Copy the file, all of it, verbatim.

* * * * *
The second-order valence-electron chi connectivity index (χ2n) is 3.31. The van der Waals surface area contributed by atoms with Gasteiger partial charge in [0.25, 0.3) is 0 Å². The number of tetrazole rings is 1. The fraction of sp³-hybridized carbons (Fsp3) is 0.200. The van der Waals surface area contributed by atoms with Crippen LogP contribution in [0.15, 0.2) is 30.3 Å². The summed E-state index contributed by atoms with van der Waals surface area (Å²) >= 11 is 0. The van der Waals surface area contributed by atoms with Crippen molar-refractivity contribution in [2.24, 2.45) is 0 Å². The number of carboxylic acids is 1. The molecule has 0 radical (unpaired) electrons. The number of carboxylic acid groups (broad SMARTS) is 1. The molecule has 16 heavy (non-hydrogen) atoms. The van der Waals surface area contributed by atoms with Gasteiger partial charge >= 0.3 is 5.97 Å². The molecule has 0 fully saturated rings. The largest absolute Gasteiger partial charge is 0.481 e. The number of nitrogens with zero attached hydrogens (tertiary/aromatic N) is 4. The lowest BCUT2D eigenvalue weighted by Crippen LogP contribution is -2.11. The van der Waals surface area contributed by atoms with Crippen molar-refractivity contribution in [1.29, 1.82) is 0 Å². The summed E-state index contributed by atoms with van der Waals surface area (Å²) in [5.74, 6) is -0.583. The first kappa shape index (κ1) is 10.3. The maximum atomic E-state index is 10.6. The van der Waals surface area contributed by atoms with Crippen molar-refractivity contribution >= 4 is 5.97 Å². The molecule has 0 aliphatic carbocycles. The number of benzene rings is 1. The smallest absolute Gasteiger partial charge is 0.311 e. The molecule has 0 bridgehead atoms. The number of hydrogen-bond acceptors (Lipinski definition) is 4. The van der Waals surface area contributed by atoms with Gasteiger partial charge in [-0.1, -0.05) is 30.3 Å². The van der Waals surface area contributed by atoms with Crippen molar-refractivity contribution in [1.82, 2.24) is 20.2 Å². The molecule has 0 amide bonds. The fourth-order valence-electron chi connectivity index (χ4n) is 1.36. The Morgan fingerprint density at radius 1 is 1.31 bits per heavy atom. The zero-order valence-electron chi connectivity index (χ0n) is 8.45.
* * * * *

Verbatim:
The second-order valence-electron chi connectivity index (χ2n) is 3.31. The van der Waals surface area contributed by atoms with Gasteiger partial charge in [0.25, 0.3) is 0 Å². The number of tetrazole rings is 1. The fraction of sp³-hybridized carbons (Fsp3) is 0.200. The van der Waals surface area contributed by atoms with Crippen LogP contribution in [0.15, 0.2) is 30.3 Å². The summed E-state index contributed by atoms with van der Waals surface area (Å²) >= 11 is 0. The van der Waals surface area contributed by atoms with Crippen molar-refractivity contribution in [2.24, 2.45) is 0 Å². The number of carboxylic acids is 1. The molecule has 0 radical (unpaired) electrons. The number of carboxylic acid groups (broad SMARTS) is 1. The molecule has 16 heavy (non-hydrogen) atoms. The van der Waals surface area contributed by atoms with Gasteiger partial charge >= 0.3 is 5.97 Å². The molecule has 0 fully saturated rings. The largest absolute Gasteiger partial charge is 0.481 e. The number of nitrogens with zero attached hydrogens (tertiary/aromatic N) is 4. The lowest BCUT2D eigenvalue weighted by Crippen LogP contribution is -2.11. The van der Waals surface area contributed by atoms with Crippen molar-refractivity contribution in [1.29, 1.82) is 0 Å². The summed E-state index contributed by atoms with van der Waals surface area (Å²) in [5.74, 6) is -0.583. The first kappa shape index (κ1) is 10.3. The maximum atomic E-state index is 10.6. The van der Waals surface area contributed by atoms with Crippen molar-refractivity contribution >= 4 is 5.97 Å². The molecule has 0 aliphatic carbocycles. The number of benzene rings is 1. The smallest absolute Gasteiger partial charge is 0.311 e. The molecule has 0 bridgehead atoms. The number of hydrogen-bond acceptors (Lipinski definition) is 4. The van der Waals surface area contributed by atoms with Gasteiger partial charge in [-0.1, -0.05) is 30.3 Å². The van der Waals surface area contributed by atoms with Crippen molar-refractivity contribution in [1.82, 2.24) is 20.2 Å². The molecule has 0 amide bonds. The fourth-order valence-electron chi connectivity index (χ4n) is 1.36. The Morgan fingerprint density at radius 1 is 1.31 bits per heavy atom. The zero-order valence-electron chi connectivity index (χ0n) is 8.45.